Delusions, in their many different manifestations, are central to the concepts of madness and psychosis. Yet what causes them remains in many ways a complete mystery. McKenna's Delusions is the first comprehensive attempt to tackle one of the most arresting phenomena in psychiatry: an in-depth and critical review of what delusions are, the forms they can take and how they might be explained from both psychological and biological perspectives. Delusions covers key topics such as the clinical features of delusions, the disorders they are seen in, other oddities that resemble them in both health and disease, and the different approaches that have been taken to try to understand them. It is an essential book for psychiatrists and psychologists who work with delusional patients, as well as being of interest to neuroscientists engaged in research into major psychiatric disorders.
|Publisher:||Cambridge University Press|
|Product dimensions:||6.14(w) x 9.21(h) x 0.75(d)|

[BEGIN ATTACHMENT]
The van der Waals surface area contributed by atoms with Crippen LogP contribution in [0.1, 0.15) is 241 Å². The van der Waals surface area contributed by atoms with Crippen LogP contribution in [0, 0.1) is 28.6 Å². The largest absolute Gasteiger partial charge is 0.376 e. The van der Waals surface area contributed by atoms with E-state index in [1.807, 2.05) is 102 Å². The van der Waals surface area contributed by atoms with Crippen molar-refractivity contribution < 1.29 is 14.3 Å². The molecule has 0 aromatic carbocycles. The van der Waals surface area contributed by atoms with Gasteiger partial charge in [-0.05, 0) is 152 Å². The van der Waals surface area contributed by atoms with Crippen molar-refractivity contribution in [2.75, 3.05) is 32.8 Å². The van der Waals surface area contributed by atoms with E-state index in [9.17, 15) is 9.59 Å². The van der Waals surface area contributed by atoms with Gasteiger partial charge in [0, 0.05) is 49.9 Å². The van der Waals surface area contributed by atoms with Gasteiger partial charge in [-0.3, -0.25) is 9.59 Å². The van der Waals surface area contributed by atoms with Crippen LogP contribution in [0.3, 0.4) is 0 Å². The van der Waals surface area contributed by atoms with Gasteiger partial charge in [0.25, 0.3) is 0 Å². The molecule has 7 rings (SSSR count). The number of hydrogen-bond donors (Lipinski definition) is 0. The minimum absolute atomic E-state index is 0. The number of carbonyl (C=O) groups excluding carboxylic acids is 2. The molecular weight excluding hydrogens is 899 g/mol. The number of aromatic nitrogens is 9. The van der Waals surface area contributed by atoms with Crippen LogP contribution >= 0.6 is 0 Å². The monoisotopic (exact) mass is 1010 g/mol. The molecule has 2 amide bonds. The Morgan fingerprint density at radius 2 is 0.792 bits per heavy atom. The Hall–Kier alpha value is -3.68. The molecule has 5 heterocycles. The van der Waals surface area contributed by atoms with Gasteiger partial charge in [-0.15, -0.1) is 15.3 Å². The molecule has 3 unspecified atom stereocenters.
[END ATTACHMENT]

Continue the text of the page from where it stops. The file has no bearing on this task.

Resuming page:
About the Author
Peter McKenna is a psychiatrist who has worked as a clinician and an academic and currently works full time in research in Barcelona. His research interests are mainly in schizophrenia and he has published widely on clinical and neuropsychological (and more recently neuroimaging) aspects of the disorder. He is the author of a previous book on schizophrenia (now in its second edition) and co-author of a book on the symptom of formal thought disorder.
Table of Contents
1. What is a delusion?; 2. When is a delusion not a delusion?; 3. Delusional disorder; 4. The pathology of normal belief; 5. The psychology of delusions; 6. The neurochemical connection; 7. Delusion-like phenomena in neurological disease; 8. The salience theory of delusions; 9. What a theory of delusions might look like.